The cash transfers are breaking the social bonds that ensure women depend on their husbands because the money is theirs alone. “I no longer have to beg from my husband,” Wandola says. She has invested in chickens, dozens of which roam the yard pecking at piles of feed and scratching in the dirt, and has 60 now which she can sell for around £4 each—a shrewd investment that has multiplied her income. Recently she bought a dairy cow of which she is immensely proud and for which she has high hopes, imagining that it and its offspring will become a legacy for her many children, grandchildren and great-grandchildren, whose portraits crowd a wooden dresser in the family sitting room.
She says the cash has made for domestic bliss. “There is happiness in the home now. I don’t need to bother him so much,” she says. “I have more freedom: if I want to go somewhere, I can go, I don’t have to beg from my husband for anything.”
Outside, Samson, grinning broadly as he oversees the cleaning of a broken-down truck’s engine block among the yellow elder and mango trees, appears equally content. Nearby, a pile of framed metal grills lies on the red soil. They will soon become the perimeter cage of a new fish farm, paid for with his own basic income money.
Female emancipation is a remarkable effect of the experiment, but the £17 a month has also super-charged the entrepreneurial spirit of many recipients. The “side hustle” is a mainstay of economic life in the developing world, where one job specialisation is an elusive luxury. Everyone I met in Magawa had a bunch of different things going on. Some might call it “portfolio working,” but they recognise it as the only way to make it in a hard life.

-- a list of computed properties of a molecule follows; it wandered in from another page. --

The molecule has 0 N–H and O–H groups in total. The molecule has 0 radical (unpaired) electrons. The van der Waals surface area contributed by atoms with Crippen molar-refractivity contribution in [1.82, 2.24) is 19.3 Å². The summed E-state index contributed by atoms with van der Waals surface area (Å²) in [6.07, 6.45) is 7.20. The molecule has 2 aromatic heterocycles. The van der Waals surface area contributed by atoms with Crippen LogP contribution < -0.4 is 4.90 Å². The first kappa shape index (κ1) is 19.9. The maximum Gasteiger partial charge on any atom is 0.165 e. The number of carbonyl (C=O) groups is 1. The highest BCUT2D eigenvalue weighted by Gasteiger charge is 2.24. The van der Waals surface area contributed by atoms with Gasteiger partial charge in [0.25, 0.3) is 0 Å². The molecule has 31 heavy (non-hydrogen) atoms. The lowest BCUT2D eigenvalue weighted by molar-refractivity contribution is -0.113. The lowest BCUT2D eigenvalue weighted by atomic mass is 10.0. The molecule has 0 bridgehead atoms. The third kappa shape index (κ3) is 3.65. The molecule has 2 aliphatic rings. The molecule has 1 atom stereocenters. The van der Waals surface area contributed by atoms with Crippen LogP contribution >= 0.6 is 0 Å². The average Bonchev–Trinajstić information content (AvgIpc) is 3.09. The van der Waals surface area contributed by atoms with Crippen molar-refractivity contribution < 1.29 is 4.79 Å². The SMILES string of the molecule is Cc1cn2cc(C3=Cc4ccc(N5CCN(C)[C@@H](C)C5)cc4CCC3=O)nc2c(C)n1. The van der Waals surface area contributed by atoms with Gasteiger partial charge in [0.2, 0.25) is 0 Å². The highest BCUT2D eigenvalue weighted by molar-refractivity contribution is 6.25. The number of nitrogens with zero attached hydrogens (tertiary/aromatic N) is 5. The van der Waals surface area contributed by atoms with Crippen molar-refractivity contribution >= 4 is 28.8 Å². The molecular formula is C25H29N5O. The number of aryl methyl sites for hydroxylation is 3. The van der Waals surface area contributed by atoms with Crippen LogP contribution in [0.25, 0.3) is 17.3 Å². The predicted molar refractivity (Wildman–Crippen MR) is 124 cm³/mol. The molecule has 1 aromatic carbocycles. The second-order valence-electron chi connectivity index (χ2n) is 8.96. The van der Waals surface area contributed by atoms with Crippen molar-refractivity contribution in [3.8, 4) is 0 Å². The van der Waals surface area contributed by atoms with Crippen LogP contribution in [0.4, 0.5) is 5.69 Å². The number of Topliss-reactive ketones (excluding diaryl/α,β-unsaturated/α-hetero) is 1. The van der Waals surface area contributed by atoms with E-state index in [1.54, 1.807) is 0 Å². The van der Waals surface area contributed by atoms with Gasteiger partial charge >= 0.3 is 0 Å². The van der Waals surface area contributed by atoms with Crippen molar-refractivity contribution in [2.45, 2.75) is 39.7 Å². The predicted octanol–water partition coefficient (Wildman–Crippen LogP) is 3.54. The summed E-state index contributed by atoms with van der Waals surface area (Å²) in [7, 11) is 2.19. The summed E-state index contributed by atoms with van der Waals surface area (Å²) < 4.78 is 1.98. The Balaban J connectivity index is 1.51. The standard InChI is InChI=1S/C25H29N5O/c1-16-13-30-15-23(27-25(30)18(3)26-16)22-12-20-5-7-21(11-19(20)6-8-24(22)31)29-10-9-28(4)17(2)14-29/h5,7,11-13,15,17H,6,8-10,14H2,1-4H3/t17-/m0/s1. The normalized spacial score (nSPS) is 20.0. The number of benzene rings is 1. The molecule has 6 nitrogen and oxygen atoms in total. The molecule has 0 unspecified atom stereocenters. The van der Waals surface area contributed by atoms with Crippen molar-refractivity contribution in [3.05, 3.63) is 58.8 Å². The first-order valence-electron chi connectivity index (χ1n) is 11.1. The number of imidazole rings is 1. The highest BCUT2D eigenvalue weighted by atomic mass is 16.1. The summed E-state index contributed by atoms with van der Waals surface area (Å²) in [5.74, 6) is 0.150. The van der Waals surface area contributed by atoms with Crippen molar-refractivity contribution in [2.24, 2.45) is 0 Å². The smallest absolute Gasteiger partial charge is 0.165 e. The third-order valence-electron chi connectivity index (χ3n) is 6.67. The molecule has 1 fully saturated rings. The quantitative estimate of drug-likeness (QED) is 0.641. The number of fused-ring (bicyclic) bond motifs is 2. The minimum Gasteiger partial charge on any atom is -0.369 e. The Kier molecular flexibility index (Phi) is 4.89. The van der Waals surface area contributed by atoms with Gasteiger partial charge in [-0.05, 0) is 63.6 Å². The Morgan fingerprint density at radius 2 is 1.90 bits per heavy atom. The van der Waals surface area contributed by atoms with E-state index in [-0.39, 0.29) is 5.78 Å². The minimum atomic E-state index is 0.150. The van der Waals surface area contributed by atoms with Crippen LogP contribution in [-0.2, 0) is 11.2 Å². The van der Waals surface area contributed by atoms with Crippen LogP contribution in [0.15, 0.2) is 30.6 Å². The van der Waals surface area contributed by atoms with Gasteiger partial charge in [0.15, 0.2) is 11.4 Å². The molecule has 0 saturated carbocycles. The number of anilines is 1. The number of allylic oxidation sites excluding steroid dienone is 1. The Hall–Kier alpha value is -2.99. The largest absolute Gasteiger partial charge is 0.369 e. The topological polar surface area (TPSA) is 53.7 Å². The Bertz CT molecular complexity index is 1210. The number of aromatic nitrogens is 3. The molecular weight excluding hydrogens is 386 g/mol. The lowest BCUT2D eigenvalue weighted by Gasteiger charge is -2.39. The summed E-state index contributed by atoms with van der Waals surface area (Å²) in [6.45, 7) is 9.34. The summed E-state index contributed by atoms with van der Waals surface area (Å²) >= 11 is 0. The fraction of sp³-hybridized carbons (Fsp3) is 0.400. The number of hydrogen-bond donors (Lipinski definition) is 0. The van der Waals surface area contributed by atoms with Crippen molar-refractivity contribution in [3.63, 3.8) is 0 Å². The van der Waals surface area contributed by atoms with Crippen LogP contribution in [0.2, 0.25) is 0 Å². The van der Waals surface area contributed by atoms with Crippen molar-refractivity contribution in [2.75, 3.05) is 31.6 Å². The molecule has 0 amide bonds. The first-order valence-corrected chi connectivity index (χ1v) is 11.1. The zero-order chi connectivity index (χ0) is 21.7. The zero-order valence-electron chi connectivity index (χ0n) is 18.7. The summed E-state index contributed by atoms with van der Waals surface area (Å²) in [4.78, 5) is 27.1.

So the village elder, Aswan, is a motorcycle taxi driver, carpenter-for-hire and farmer; Otieno is a college teacher, bar proprietor and sometime charcoal burner; and Immaculate Odhiambo is a fish trader, burgeoning livestock holder and wildcat investor. “I’m aggressive in my investments because my husband has just one job, as a tailor,” she says with a shrug and a smile.
On the seventh, when everyone in the village gets their cash, Odhiambo immediately spends £2 on a motorbike taxi ride to the edge of Lake Victoria, and the remaining £15 on whatever fish of whatever size she can get her hands on: tilapia, Nile perch and catfish; some as long as her forearm, others little bigger than her finger. Then she races back to the market, past allotments of maize and stands of pawpaw, to gut, scale and fry the fish with onions and tomatoes and sell them to hungry punters. On a good day she doubles her money, leaving her with more to spend on food, or put into the various informal investment groups of which she is a member.